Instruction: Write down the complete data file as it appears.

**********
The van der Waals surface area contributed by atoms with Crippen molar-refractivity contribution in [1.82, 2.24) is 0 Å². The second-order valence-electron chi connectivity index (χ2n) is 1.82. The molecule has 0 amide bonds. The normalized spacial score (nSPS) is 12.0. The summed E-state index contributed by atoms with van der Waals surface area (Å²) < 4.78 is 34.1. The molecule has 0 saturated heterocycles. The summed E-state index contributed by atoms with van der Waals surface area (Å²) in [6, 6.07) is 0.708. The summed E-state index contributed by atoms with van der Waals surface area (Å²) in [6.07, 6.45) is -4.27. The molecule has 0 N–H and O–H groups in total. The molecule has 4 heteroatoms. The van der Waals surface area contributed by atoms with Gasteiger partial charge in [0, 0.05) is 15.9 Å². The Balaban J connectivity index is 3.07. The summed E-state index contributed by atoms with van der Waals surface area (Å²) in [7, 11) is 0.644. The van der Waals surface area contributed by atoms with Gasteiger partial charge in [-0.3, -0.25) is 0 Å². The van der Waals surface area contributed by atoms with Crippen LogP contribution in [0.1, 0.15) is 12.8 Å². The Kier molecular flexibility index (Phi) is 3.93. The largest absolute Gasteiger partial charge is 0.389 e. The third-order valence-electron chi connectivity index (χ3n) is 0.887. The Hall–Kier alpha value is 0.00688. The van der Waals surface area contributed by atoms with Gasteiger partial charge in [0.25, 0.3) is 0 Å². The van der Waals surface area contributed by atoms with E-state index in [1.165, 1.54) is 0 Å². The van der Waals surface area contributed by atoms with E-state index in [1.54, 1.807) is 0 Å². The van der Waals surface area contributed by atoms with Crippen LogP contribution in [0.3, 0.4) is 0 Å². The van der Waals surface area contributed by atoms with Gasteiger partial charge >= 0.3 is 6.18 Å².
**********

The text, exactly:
The van der Waals surface area contributed by atoms with Crippen molar-refractivity contribution in [1.82, 2.24) is 0 Å². The second-order valence-electron chi connectivity index (χ2n) is 1.82. The molecule has 0 amide bonds. The normalized spacial score (nSPS) is 12.0. The summed E-state index contributed by atoms with van der Waals surface area (Å²) < 4.78 is 34.1. The molecule has 0 saturated heterocycles. The summed E-state index contributed by atoms with van der Waals surface area (Å²) in [6, 6.07) is 0.708. The summed E-state index contributed by atoms with van der Waals surface area (Å²) in [6.07, 6.45) is -4.27. The molecule has 0 N–H and O–H groups in total. The molecule has 4 heteroatoms. The van der Waals surface area contributed by atoms with Gasteiger partial charge in [0, 0.05) is 15.9 Å². The Balaban J connectivity index is 3.07. The summed E-state index contributed by atoms with van der Waals surface area (Å²) in [7, 11) is 0.644. The van der Waals surface area contributed by atoms with Gasteiger partial charge in [-0.3, -0.25) is 0 Å². The van der Waals surface area contributed by atoms with Crippen LogP contribution in [0.1, 0.15) is 12.8 Å². The Kier molecular flexibility index (Phi) is 3.93. The largest absolute Gasteiger partial charge is 0.389 e. The third-order valence-electron chi connectivity index (χ3n) is 0.887. The Hall–Kier alpha value is 0.00688. The van der Waals surface area contributed by atoms with Gasteiger partial charge in [0.25, 0.3) is 0 Å². The van der Waals surface area contributed by atoms with E-state index in [1.165, 1.54) is 0 Å². The van der Waals surface area contributed by atoms with E-state index in [1.54, 1.807) is 0 Å². The van der Waals surface area contributed by atoms with Crippen LogP contribution in [0.3, 0.4) is 0 Å². The van der Waals surface area contributed by atoms with Gasteiger partial charge >= 0.3 is 6.18 Å².